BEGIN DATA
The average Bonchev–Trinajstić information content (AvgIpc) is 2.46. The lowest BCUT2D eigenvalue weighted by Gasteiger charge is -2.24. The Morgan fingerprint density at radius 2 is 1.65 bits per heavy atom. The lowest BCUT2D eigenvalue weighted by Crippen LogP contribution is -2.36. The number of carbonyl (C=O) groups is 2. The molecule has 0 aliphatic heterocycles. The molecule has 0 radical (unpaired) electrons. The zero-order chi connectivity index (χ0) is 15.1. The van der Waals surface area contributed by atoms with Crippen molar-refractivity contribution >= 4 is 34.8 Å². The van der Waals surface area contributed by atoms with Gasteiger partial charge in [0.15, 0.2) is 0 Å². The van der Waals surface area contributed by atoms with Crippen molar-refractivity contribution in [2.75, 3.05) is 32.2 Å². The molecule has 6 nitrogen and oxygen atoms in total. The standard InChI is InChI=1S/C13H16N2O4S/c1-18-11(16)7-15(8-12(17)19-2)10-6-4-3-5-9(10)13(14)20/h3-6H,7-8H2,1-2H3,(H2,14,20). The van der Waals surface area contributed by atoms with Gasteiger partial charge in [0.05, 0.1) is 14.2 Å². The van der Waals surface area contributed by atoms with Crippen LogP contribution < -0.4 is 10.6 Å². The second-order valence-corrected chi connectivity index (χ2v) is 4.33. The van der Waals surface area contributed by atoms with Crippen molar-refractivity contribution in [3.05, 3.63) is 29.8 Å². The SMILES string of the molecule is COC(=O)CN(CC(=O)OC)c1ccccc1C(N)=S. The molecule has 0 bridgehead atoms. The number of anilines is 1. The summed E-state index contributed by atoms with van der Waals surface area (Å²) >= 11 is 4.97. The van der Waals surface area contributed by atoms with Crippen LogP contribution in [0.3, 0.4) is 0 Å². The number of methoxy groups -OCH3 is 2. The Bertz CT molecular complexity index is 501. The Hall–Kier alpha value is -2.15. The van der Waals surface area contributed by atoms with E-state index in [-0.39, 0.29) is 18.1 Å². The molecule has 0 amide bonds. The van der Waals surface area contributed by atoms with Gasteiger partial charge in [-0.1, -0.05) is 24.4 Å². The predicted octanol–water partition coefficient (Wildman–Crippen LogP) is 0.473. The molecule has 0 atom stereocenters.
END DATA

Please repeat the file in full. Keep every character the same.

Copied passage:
The average Bonchev–Trinajstić information content (AvgIpc) is 2.46. The lowest BCUT2D eigenvalue weighted by Gasteiger charge is -2.24. The Morgan fingerprint density at radius 2 is 1.65 bits per heavy atom. The lowest BCUT2D eigenvalue weighted by Crippen LogP contribution is -2.36. The number of carbonyl (C=O) groups is 2. The molecule has 0 aliphatic heterocycles. The molecule has 0 radical (unpaired) electrons. The zero-order chi connectivity index (χ0) is 15.1. The van der Waals surface area contributed by atoms with Crippen molar-refractivity contribution >= 4 is 34.8 Å². The van der Waals surface area contributed by atoms with Gasteiger partial charge in [0.15, 0.2) is 0 Å². The van der Waals surface area contributed by atoms with Crippen molar-refractivity contribution in [2.75, 3.05) is 32.2 Å². The molecule has 6 nitrogen and oxygen atoms in total. The standard InChI is InChI=1S/C13H16N2O4S/c1-18-11(16)7-15(8-12(17)19-2)10-6-4-3-5-9(10)13(14)20/h3-6H,7-8H2,1-2H3,(H2,14,20). The van der Waals surface area contributed by atoms with Gasteiger partial charge in [0.05, 0.1) is 14.2 Å². The van der Waals surface area contributed by atoms with Crippen LogP contribution < -0.4 is 10.6 Å². The second-order valence-corrected chi connectivity index (χ2v) is 4.33. The van der Waals surface area contributed by atoms with Crippen molar-refractivity contribution in [3.05, 3.63) is 29.8 Å². The SMILES string of the molecule is COC(=O)CN(CC(=O)OC)c1ccccc1C(N)=S. The molecule has 0 bridgehead atoms. The number of anilines is 1. The summed E-state index contributed by atoms with van der Waals surface area (Å²) >= 11 is 4.97. The van der Waals surface area contributed by atoms with Crippen LogP contribution in [0.3, 0.4) is 0 Å². The number of methoxy groups -OCH3 is 2. The Bertz CT molecular complexity index is 501. The Hall–Kier alpha value is -2.15. The van der Waals surface area contributed by atoms with E-state index in [-0.39, 0.29) is 18.1 Å². The molecule has 0 amide bonds. The van der Waals surface area contributed by atoms with Gasteiger partial charge in [-0.1, -0.05) is 24.4 Å². The predicted octanol–water partition coefficient (Wildman–Crippen LogP) is 0.473. The molecule has 0 atom stereocenters.